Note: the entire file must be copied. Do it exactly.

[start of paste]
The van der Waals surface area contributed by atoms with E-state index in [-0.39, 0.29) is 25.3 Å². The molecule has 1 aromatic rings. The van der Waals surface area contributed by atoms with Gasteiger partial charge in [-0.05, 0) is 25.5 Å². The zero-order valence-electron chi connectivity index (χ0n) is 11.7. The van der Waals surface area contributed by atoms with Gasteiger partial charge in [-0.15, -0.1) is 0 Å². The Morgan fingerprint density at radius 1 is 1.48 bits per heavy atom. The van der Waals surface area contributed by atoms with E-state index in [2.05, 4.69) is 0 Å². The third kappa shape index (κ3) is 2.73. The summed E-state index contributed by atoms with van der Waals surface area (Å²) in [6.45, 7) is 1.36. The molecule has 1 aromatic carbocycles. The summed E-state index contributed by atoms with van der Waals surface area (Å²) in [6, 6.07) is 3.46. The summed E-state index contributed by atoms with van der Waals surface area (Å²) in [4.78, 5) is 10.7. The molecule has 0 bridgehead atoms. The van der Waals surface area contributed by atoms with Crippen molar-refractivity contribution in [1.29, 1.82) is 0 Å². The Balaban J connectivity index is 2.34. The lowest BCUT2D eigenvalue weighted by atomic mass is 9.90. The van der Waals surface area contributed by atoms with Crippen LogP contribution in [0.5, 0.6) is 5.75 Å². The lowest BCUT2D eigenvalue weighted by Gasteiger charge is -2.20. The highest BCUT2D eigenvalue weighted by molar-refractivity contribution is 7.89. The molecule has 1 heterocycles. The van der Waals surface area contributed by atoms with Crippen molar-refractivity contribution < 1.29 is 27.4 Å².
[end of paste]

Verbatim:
The van der Waals surface area contributed by atoms with E-state index in [-0.39, 0.29) is 25.3 Å². The molecule has 1 aromatic rings. The van der Waals surface area contributed by atoms with Gasteiger partial charge in [-0.05, 0) is 25.5 Å². The zero-order valence-electron chi connectivity index (χ0n) is 11.7. The van der Waals surface area contributed by atoms with Gasteiger partial charge in [-0.15, -0.1) is 0 Å². The Morgan fingerprint density at radius 1 is 1.48 bits per heavy atom. The van der Waals surface area contributed by atoms with E-state index in [2.05, 4.69) is 0 Å². The third kappa shape index (κ3) is 2.73. The summed E-state index contributed by atoms with van der Waals surface area (Å²) in [6.45, 7) is 1.36. The molecule has 1 aromatic carbocycles. The summed E-state index contributed by atoms with van der Waals surface area (Å²) in [6, 6.07) is 3.46. The summed E-state index contributed by atoms with van der Waals surface area (Å²) in [4.78, 5) is 10.7. The molecule has 0 bridgehead atoms. The van der Waals surface area contributed by atoms with Crippen molar-refractivity contribution in [1.29, 1.82) is 0 Å². The Balaban J connectivity index is 2.34. The lowest BCUT2D eigenvalue weighted by atomic mass is 9.90. The van der Waals surface area contributed by atoms with Crippen LogP contribution in [0.5, 0.6) is 5.75 Å². The lowest BCUT2D eigenvalue weighted by Gasteiger charge is -2.20. The highest BCUT2D eigenvalue weighted by molar-refractivity contribution is 7.89. The molecule has 1 heterocycles. The van der Waals surface area contributed by atoms with Crippen molar-refractivity contribution < 1.29 is 27.4 Å².